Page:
Ah, the great debate in the SMB Managed Services realm:  what is the better Remote Monitoring & Management (RMM) solution?  I don’t know how many times I’ve been asked this question by SMB providers, so I decided it would be beneficial for a no-holds-barred comparison of the products I know.  Obviously, it will not be a comprehensive comparison of every available solution, since I am only going to compare the products I know and have worked with first hand:  IT Control Suite, Level Platforms’ Managed Workplace, and Kaseya.

This will be a multi-part series, with each entry focusing on one aspect of RMM functionality (monitoring, patching, scripting, remote access, etc.) and providing a comparison of how each of the three solutions approaches the functionality and how well they deliver, noting gotchas to be aware of.

For those of you who aren’t familiar with me, I have been involved with providing managed services in the SMB space since mid-2003.  In mid-2004 we were one of Level Platforms’ earliest customers.  In early 2006 we added Kaseya and started running it side-by-side with Managed Workplace.  Finally, in mid 2008 we began working with IT Control Suite as well.  I spent two years as CTO of MSPSN, and during that time MSPSN offered vendor-agnostic NOC services, allowing SMB MSPs to use whatever RMM product they wanted.  Part of my duties included administering multiple RMM installations to keep them in sync with MSPSN’s standardized monitoring and ticketing configuration, but also training NOC staff on these products as well.  As a result, I have in-depth first-hand experience with these products.  I know each one’s killer features, what they do well, what they could do better, and in some cases what they flat-out don’t do.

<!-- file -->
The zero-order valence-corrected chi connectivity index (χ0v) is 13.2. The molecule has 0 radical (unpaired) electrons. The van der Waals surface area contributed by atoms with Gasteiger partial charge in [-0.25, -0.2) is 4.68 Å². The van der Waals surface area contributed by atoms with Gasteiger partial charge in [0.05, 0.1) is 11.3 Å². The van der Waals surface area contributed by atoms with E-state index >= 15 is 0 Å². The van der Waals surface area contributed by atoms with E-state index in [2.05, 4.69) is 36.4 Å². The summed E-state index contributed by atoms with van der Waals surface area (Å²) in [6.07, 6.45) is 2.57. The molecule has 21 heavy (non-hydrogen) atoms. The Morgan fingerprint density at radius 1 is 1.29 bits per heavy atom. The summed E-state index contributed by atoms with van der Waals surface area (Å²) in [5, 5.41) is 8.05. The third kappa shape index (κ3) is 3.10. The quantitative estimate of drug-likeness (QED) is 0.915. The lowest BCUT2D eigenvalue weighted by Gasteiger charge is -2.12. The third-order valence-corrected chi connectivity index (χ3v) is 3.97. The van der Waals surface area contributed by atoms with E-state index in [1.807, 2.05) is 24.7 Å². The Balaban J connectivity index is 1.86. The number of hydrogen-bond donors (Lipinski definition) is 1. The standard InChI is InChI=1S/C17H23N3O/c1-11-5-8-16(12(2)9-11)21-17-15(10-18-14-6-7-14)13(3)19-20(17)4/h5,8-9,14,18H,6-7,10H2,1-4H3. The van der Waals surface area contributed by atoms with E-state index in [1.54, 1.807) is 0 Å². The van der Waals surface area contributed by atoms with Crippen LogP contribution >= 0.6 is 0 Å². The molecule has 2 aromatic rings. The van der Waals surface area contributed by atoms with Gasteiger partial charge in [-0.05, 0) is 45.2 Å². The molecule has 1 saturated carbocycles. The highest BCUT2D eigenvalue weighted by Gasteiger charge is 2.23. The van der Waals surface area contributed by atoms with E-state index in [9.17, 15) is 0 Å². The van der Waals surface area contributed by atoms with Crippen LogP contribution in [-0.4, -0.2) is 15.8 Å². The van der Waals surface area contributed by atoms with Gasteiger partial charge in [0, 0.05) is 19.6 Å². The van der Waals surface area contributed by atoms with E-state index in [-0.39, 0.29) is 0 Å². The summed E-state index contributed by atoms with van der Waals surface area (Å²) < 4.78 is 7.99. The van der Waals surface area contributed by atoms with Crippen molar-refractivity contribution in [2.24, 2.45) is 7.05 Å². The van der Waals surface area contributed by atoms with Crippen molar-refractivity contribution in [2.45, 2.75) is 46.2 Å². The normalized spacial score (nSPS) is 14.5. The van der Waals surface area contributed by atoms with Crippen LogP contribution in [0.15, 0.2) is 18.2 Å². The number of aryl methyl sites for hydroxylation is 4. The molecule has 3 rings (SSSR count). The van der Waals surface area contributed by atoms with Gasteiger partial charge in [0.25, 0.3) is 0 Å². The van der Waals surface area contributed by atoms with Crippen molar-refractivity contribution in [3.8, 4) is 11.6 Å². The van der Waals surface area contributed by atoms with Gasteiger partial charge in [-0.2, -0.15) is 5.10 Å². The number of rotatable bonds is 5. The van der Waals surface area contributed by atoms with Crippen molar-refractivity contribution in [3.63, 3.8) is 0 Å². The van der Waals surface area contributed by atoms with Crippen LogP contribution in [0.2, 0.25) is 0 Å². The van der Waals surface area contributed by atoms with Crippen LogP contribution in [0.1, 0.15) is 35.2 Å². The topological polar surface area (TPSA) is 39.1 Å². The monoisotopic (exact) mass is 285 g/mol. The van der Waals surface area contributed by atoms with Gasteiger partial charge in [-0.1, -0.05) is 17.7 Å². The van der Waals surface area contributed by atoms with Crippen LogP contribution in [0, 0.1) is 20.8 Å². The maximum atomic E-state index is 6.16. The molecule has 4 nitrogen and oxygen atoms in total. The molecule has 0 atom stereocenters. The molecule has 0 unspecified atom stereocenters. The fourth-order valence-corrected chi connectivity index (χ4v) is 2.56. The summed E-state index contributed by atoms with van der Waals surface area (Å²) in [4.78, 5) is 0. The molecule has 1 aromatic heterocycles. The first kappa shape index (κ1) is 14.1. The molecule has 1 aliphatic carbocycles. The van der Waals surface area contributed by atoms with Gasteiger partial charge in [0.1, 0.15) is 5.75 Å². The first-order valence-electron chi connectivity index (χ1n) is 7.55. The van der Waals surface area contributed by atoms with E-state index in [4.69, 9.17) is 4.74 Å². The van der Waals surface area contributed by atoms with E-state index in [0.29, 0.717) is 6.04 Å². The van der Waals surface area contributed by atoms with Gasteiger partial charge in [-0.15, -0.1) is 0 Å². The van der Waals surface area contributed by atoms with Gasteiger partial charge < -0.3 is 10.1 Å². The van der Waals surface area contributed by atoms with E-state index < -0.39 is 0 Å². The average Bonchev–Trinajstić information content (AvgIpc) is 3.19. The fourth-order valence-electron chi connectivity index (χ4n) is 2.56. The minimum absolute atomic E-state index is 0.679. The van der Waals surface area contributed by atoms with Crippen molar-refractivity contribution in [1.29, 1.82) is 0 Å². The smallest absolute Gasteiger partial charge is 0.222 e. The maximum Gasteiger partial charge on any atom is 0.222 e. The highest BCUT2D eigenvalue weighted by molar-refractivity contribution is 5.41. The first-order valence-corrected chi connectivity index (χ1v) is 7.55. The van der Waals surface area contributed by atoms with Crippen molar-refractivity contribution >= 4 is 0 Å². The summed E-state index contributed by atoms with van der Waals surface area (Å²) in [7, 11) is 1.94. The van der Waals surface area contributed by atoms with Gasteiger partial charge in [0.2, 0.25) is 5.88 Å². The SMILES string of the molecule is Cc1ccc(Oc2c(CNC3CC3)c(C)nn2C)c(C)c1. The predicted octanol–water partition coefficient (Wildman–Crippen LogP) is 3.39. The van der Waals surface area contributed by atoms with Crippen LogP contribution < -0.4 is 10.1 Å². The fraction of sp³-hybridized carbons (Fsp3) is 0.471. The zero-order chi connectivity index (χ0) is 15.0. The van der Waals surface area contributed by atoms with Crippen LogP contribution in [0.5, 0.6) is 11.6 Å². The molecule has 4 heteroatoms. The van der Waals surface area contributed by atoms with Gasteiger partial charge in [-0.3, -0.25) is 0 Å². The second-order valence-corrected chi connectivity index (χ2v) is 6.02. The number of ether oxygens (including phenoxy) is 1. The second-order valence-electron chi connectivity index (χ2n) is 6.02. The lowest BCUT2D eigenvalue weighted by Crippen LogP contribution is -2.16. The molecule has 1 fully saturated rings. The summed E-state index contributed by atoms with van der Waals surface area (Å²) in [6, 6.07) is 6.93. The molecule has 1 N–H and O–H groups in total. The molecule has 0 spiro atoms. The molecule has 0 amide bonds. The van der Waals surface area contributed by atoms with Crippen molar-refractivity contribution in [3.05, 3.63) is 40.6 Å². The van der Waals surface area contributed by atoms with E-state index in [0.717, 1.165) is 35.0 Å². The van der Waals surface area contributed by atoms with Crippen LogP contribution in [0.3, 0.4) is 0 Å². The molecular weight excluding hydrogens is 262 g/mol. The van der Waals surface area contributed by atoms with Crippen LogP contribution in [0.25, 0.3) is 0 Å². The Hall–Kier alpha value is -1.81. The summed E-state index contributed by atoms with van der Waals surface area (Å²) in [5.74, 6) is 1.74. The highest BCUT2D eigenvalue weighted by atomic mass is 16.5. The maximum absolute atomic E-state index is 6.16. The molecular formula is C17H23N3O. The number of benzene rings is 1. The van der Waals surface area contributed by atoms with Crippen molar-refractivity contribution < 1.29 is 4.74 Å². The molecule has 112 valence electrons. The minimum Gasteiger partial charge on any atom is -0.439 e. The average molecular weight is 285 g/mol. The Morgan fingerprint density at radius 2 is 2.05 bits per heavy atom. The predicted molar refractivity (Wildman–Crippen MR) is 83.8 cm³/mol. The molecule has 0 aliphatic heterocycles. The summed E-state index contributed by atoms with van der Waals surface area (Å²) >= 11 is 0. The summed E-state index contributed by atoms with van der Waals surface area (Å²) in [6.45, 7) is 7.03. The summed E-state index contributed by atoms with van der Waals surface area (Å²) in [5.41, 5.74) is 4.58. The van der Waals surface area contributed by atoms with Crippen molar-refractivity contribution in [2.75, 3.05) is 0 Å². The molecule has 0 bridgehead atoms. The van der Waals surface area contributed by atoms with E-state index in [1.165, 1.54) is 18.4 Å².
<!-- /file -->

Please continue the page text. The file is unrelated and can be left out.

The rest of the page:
Before we dive in with the series, it is important to note that if you are providing Managed Services, and do not have any RMM solution in place, any one of these is a viable choice that will enhance your offering(s) and help streamline your service delivery.  There is no wrong answer – just a potentially better answer depending on your needs and priorities in an RMM solution.  Just be aware that no RMM is truly “set it and forget it” – they all require on-going administrative effort to keep doing their job well, although some do require less admin overhead than others.